Studying with this incredible group was a delight, but the real treat was when we would unwind after class at one of the theatrical spots along West 45th Street like Barrymore’s or Charlie’s. This is where the stories were told, and John Fiedler was the master storyteller. His film debut was as Juror No. 2 in Sidney Lumet's 12 Angry Men. Talk about being overwhelmed: he said he felt like he had walked into the Complete Works of Arthur Miller -- for around that table was E. G. Marshall, who created the role of Reverend Hale in The Crucible; Ed Begley, the original Joe Keller in All My Sons; and sitting right next to him for the duration of the shoot, playing Juror No. 3, was the original Willy Loman, Lee J. Cobb. “This was one set where you didn’t want to ever be unprepared," he said. "I made sure to know every moment of that day’s scene, and I have been just as prepared for every job I get ever since.” His fondest memory of being in A Raisin In The Sun was the opening night in New York. He said he had never experienced a more electric evening in the theatre. The applause would not stop and the screaming for the author was ceaseless, so Sidney Poitier literally jumped from the stage to the aisle, ran to the seat where Lorraine Hansberry was sitting, swooped her up in his arms, and carried her to the stage.
The story I found the most interesting was John's experience working on Montgomery Clift’s return to the New York stage in The Seagull. Remember, Clift spent ten years on the Broadway stage before ever setting foot in Hollywood. He played major roles in plays by Tennessee Williams and Robert Sherwood, in addition to originating the role of Henry Antrobus in Thornton Wilder's The Skin Of Our Teeth. But by the time he returned for The Seagull, Clift had been acting only for cameras and microphones for seven years. This, combined with the influence of his acting coach Mira Rostova, who happened to be playing the role of Nina, caused a very serious problem: Clift couldn’t be heard. Throughout the final rehearsals and early previews, some of the most influential greats of the American theatre offered feedback. At one preview, Thornton Wilder came running backstage during intermission and said, “You know, when an audience can’t hear you, they get very angry. This audience is very, very angry.” After another preview, Arthur Miller addressed the cast with notebook in hand and told them, “There are three things wrong with this production. 1. The audience can’t hear you. 2. The audience can’t hear you. And lastly, 3. The audience can’t hear you.” When you see a group of actors chatting it up in the corner of a showbiz bar, these are the types of things they are talking about, and it was wonderful to be part of it.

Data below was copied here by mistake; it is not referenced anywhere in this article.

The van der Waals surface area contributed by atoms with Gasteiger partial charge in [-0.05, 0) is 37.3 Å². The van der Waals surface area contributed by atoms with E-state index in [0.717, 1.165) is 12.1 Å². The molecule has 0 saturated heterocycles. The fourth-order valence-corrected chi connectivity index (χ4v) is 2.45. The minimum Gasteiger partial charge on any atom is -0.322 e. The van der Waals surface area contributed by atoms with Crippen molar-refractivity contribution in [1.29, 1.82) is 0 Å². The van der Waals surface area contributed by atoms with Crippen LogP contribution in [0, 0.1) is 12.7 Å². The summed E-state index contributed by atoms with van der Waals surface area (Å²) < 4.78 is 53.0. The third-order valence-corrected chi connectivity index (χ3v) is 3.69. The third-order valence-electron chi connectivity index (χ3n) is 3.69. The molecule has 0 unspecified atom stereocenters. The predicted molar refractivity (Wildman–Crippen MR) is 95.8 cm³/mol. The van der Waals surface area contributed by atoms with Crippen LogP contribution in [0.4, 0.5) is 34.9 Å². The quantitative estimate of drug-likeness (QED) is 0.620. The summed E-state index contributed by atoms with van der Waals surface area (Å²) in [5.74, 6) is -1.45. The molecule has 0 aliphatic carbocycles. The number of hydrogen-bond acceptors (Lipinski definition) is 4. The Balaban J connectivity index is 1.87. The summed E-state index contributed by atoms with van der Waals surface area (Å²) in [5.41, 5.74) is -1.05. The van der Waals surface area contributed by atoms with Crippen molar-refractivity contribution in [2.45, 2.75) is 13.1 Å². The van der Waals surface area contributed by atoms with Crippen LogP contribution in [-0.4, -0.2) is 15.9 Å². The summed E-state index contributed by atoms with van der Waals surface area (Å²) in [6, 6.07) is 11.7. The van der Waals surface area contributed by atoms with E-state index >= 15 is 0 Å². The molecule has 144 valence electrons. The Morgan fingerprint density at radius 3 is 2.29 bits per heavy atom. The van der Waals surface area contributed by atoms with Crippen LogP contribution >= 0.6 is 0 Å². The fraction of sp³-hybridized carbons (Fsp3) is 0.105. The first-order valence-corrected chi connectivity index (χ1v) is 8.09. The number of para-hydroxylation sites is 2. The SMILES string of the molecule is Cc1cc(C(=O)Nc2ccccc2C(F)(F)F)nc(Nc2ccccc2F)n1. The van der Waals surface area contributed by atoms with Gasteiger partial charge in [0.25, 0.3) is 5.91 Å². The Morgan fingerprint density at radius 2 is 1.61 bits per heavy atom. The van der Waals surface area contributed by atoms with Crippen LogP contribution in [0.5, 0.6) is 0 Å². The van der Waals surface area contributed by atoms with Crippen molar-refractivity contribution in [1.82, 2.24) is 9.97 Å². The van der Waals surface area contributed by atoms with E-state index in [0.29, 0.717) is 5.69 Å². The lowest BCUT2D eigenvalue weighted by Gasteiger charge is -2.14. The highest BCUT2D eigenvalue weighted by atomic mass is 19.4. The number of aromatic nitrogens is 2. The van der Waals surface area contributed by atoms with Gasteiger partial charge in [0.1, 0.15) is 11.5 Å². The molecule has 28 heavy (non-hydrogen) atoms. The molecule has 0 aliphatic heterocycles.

At the time John Fiedler was living in Brooklyn Heights, and frequently he would offer to take me into Brooklyn in his cab to cut my subway ride in half. I always took him up on the offer, but not to lessen the length of my subway ride. The fifteen minutes I was in the taxi with him gave me more time to ask questions about his amazing career. During those taxi rides, I was given some of the best advice about pursuing a life as an actor I ever received. Here are some of the most important lessons I remember:
On fame: “I never looked for fame, I only looked for work. Whatever celebrity I might have, and it’s minimal, is only valuable because it allows me to be made aware that people enjoy my work. I have known people who are truly, truly famous, and let me tell you, there is an awful lot of baggage that has to be juggled with that sort of fame and there is no easy way to do it.”
On success: “There are over 100,000 members of the Screen Actors Guild and only about 400 of them live in mansions. Most of the rest of the membership is concerned about paying the rent. To me a good definition of success is knowing I am getting a check from Disney that will ensure my healthcare coverage is taken care of for the next year.”
On work: “I have been in plays and movies by some of the greatest writers that ever lived, but most of my work has been in television of a much different quality. My rule has always been to treat all the work the same. I come prepared and I respect the script no matter what. If they are paying you, they are paying you for your best work, and that is what I’ve always tried my best to give them.”
When you are young, you often do not recognize how special the opportunities you encounter really are. Over the years, I have often thought about all the questions I should have asked this wonderful group of experienced and beloved American actors. I hope these recollections prove that at least I was wise enough to ask some of them.
Rory Lance is the stage and pen name of Player Rory Schwartz. He is an accomplished character actor on both the musical and dramatic stages and in numerous film and television projects. He has also spent much of his career teaching and introducing young people to the joys and challenges of the theatre.